Vera Davydova    (Aquarius AQVR 417)
Item# V2613
$19.90
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Product Description

Vera Davydova    (Aquarius AQVR 417)
V2613. VERA DAVYDOVA: Songs by Shaporin, Rachmaninov, Liszt, Grieg & Mosolov. (Russia) Aquarius AQVR 417, Live Performance, 22 Oct., 1950, plus several recordings from 1947 & early '50s. - 4607123632192

CRITIC REVIEWS:

“Shaporin wrote remarkable, beautiful Russian music. Besides, he was a very refined person, a true Russian intellectual, educated, with the knowledge of several languages. Shaporin knew the poet Alexander Blok and set a lot of his poetry to music. I still remember the performance of ‘Zaklinaniye’ (Incantantion). Davydova, who was a very beautiful woman, sang this exceptionally dramatic piece - based on the poem by Pushkin, with tremendous passion. My memory of this recital is still very vivid.”

- Nina Moznaïm Svetlanova





“Vera Davydova (1906-1993) was in her prime in 1937. She had a rich, darkly colored mezzo-soprano voice and was a leading singer at the Bolshoi, with a repertoire encompassing Carmen, Amneris, Marfa in KHOVANSHCHINA, and similar standard fare for the Bolshoi at that time....sung with a voice that is evenly produced from top to bottom and that is comfortable at all dynamics."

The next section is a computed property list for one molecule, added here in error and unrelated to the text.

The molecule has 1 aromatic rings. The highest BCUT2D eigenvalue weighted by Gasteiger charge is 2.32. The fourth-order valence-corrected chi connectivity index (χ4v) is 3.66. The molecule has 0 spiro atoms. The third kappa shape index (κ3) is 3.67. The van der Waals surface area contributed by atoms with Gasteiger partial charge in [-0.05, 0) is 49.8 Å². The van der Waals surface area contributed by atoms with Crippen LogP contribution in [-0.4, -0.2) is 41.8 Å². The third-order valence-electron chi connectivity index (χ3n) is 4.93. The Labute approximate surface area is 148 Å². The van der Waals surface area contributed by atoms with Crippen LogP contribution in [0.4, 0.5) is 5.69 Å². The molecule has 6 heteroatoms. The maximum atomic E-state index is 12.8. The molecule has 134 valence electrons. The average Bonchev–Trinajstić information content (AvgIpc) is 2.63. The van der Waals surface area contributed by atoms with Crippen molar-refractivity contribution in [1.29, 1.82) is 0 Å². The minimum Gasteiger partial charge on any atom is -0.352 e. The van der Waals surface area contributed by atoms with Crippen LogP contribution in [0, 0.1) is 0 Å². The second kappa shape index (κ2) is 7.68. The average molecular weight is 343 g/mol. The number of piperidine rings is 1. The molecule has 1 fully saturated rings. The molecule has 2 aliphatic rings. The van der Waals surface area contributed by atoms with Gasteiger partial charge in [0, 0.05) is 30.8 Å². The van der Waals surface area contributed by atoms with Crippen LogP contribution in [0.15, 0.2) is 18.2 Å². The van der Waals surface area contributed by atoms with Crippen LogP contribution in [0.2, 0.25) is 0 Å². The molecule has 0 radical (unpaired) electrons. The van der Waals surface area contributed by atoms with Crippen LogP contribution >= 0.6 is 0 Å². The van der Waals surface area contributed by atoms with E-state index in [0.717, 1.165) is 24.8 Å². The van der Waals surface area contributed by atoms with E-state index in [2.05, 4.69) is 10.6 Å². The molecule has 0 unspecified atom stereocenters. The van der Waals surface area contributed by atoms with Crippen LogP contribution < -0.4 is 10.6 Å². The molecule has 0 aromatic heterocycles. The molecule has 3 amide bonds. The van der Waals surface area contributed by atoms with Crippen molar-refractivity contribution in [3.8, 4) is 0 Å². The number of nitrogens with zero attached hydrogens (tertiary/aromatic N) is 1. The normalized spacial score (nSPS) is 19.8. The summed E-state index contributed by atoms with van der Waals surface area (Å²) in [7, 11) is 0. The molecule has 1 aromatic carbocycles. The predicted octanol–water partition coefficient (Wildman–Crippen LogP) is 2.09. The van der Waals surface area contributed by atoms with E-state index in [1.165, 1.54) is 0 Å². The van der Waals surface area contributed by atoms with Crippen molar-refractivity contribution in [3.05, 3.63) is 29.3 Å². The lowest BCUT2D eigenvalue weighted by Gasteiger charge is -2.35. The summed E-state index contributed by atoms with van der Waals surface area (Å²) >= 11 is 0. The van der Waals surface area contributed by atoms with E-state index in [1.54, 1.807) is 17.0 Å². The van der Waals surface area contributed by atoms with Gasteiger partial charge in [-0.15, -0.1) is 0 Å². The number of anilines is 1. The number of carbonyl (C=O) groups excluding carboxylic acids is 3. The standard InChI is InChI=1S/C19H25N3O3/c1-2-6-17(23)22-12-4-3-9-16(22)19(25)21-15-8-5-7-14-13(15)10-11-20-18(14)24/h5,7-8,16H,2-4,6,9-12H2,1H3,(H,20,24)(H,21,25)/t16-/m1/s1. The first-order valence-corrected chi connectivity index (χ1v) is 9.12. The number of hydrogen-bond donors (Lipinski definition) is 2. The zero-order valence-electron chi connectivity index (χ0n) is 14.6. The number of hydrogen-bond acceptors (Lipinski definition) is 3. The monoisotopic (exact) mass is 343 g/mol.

- Henry Fogel, FANFARE





“Vera Davydova made her début in 1929 at the Leningrad Theater of Opera and Ballet. From 1932 to 1956 she was a soloist at the Bolshoi Theater of the USSR. In 1959 she began teaching at the Tbilisi Conservatory, becoming a professor in 1964.

Davydova is a brilliant representative of the Soviet vocal school and has created realistic and truthful characters. Her roles include Liubava in Rimsky-Korsakov’s SADKO (State Prize of the USSR, 1950), Marfa in Mussorgsky’s KHOVANSHCHINA (State Prize of the USSR, 1951), the title role in Bizet’s CARMEN, Amneris in Verdi’s AÏDA, Aksin’ia in Dzerzhinskii’s THE QUIET DON, Nilovna in Zhelobinskii’s THE MOTHER, and Grunia in Chishko’s THE BATTLESHIP POTEMKIN. Davydova received the State Prize of the USSR for concert performances (1946) and has been awarded various medals.”

- Z. D. Akron